Oathsworn: Into The Deepwood Review

18 November 2022
If you go into the woods today, you better bring lots of weapons

The shadow of Gloomhaven stretches far across the tabletop. There is no RPG-in-a-box campaign game that can resist comparison with Isaac Childres’ self-published mega-hit these days. Especially if it ditches dice for cards and comes in a bloody big box. With that in mind, say hello to Jamie Jolly’s Oathsworn: Into the Deepwood, a self-published RPG-lite campaign game set in an original dark-fantasy world that has an innovative card combat system and comes in a box so hefty and girthy your Kallax will shudder. (And that’s just the standee version, whose nasty monstrous foes reside in “mystery envelopes”; if you’re considering the miniatures version, it comes with an entire second box filled with sculpted plastic beasties.) There is no game which more obviously invites Gloomhaven comparisons. And you know what? It measures up amazingly.

The first thing to note is there are no stickers and card-tearing in Oathsworn. The world-state changes and develops based on your actions, but you’ll be able to reset and restart as many times as you like. Secondly, it’s not strictly a card-driven system. In an impressively thoughtful twist, Jolly has crafted his combat mechanisms in such a way that they handle either good old-fashioned dice-rolling or slick, modern card-drawing. It’s your choice. Whatever you prefer. You can even mix up the two methods if you want. (For the record, we prefer the card system as you can better anticipate the outcomes based on previous draws; it’s just that little bit less random.)

Your character’s actions, meanwhile, are determined by a single card play each turn. Abilities are fuelled by “Animus” (represented by amber-coloured gems), which is spent to activate them, and each card has a cooldown value. According to Jolly’s “Battleflow” system, you place the used card in a “0”, “1”, “2” or “3” position around your character board, where “0” is the closest to your hand. The only way to return it to play is to play other cards which will shunt it anti-clockwise around the board, one position at a time, and eventually back into your hand. It’s a little confusing at first, but once you settle in it’s a neat little system, which gets you thinking hard about the smartest combos and when best to time those more flashy and exhausting manoeuvres.

Unlike Gloomhaven, whose scenarios are a little bit of story and a lotta bit of skirmish, each chapter of Oathsworn is, pleasingly, split into two distinct segments, which don’t even have to be played in the same session. First you play the “Story”, which involves reading narrative (or, optionally, listening to it being orated by Scottish actor James Cosmo via the free companion app), making decisions that have real consequence, and trying to stock up on as much useful info and gear as possible before you run out of time and the “Encounter” phase kicks off. This is where the hack-and-slashing happens, in what is essentially a massive boss fight. A really fun, often very challenging massive boss fight.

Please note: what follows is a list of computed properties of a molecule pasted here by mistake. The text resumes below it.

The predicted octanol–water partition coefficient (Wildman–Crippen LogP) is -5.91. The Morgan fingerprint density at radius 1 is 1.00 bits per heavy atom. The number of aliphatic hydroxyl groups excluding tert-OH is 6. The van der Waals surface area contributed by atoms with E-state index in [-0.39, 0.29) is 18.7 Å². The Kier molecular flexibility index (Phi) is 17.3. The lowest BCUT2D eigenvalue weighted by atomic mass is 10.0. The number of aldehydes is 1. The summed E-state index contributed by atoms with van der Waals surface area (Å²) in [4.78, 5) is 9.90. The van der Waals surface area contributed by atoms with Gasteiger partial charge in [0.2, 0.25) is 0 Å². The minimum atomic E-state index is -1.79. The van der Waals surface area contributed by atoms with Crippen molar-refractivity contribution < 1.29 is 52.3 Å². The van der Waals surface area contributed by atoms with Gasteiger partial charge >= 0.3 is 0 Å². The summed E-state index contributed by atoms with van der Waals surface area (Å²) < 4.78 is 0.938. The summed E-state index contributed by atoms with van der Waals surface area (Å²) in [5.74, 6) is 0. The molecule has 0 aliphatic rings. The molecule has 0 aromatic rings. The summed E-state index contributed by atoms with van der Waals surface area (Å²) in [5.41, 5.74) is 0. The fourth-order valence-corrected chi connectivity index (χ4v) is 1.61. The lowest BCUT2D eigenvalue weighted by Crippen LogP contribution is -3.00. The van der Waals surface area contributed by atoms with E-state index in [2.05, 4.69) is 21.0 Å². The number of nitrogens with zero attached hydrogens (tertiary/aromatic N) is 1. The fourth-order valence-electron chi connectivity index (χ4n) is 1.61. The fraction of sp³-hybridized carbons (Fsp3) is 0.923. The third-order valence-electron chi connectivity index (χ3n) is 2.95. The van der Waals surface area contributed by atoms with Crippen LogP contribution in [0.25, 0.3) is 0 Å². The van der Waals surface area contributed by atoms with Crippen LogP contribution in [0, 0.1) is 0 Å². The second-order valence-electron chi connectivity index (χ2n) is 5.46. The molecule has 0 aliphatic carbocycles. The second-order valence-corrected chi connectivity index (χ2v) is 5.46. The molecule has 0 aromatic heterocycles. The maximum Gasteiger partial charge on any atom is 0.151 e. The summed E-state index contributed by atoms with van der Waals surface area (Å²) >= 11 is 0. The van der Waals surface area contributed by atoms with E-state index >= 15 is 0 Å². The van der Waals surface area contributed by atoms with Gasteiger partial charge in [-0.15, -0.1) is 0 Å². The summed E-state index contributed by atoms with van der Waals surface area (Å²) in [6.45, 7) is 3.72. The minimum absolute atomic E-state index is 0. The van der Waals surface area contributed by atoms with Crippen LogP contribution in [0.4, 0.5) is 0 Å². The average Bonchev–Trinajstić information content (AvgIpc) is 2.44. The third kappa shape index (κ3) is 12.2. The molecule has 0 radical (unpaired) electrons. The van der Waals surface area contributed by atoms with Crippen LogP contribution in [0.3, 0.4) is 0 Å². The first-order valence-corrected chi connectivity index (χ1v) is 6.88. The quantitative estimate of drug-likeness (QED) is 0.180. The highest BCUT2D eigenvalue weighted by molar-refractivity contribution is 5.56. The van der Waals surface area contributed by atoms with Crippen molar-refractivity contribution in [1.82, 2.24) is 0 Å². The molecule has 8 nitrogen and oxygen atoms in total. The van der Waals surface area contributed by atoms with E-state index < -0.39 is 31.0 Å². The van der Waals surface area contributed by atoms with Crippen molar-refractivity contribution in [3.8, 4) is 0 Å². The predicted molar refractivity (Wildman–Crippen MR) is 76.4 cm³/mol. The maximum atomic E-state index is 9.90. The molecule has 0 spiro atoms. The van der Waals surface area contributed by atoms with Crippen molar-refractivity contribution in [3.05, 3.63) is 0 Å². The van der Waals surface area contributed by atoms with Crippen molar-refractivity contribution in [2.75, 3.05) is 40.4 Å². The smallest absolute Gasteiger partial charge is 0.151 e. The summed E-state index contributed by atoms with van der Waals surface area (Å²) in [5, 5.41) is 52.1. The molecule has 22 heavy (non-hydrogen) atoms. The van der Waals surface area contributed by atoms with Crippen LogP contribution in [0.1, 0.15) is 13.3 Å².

There are some small wrinkles. The enemy and character Might cards are too easy to mix up; the Encounter board’s dense artwork makes it a little tricky to set everything up in the right place; there’s quite a lot of tidying to do after each game. But we have no huge complaints. Mainly just sheer admiration at Jolly for creating such a fantastically immersive and mechanically creative adventure.




Anyone who appreciates a balance of storytelling and battle-mongering in their campaign games really should seek out Oathsworn. The Deepwood beckons.


Like we’d compare it with any other game after what we’ve just said above.

Read the full review here

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Buy your copy here


Designer: Jamie Jolly

Publisher: Shadowborne Games

Time: 2-3 Hours

Players: 1-4

Ages: 14+

Price: £80

What’s in the box?

  • (Standee Version)
  • Encounter rule book
  • Story rule book
  • Encounter book
  • 2 Story books
  • Journal
  • 8 City maps (in mystery envelopes)
  • 31 Mystery envelopes
  • Game board
  • 12 Player boards
  • 22 Special rules boards
  • 19 Encounter boards
  • 12 Time tracks
  • Free Company sheets pad
  • Character sheets pad
  • 17 Effect tiles
  • 11 Obstacle tiles
  • 339 Cardboard tokens
  • 44 Animus gems (plastic)
  • 44 Might cubes
  • 49 Dice
  • 1,367 Cards
  • 27 Card separators
  • 25 Miniatures
  • 12 Civilian standees
  • 22 Plastic stands

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